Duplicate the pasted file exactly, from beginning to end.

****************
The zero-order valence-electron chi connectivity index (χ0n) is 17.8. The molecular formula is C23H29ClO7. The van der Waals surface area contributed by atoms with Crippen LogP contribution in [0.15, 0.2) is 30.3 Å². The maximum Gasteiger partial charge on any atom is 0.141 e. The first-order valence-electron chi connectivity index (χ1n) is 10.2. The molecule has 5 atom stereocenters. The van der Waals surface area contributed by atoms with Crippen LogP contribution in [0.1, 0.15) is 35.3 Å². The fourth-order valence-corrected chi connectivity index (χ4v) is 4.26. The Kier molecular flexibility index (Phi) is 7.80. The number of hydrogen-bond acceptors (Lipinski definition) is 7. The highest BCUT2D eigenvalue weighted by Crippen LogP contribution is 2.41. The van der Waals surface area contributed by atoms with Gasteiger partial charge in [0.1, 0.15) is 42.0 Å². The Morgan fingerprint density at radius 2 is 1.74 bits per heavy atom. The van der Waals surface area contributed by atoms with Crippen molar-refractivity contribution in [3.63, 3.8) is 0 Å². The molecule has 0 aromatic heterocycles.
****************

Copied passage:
The zero-order valence-electron chi connectivity index (χ0n) is 17.8. The molecular formula is C23H29ClO7. The van der Waals surface area contributed by atoms with Crippen LogP contribution in [0.15, 0.2) is 30.3 Å². The maximum Gasteiger partial charge on any atom is 0.141 e. The first-order valence-electron chi connectivity index (χ1n) is 10.2. The molecule has 5 atom stereocenters. The van der Waals surface area contributed by atoms with Crippen LogP contribution in [0.1, 0.15) is 35.3 Å². The fourth-order valence-corrected chi connectivity index (χ4v) is 4.26. The Kier molecular flexibility index (Phi) is 7.80. The number of hydrogen-bond acceptors (Lipinski definition) is 7. The highest BCUT2D eigenvalue weighted by Crippen LogP contribution is 2.41. The van der Waals surface area contributed by atoms with Gasteiger partial charge in [0.1, 0.15) is 42.0 Å². The Morgan fingerprint density at radius 2 is 1.74 bits per heavy atom. The van der Waals surface area contributed by atoms with Crippen molar-refractivity contribution in [3.63, 3.8) is 0 Å². The molecule has 0 aromatic heterocycles.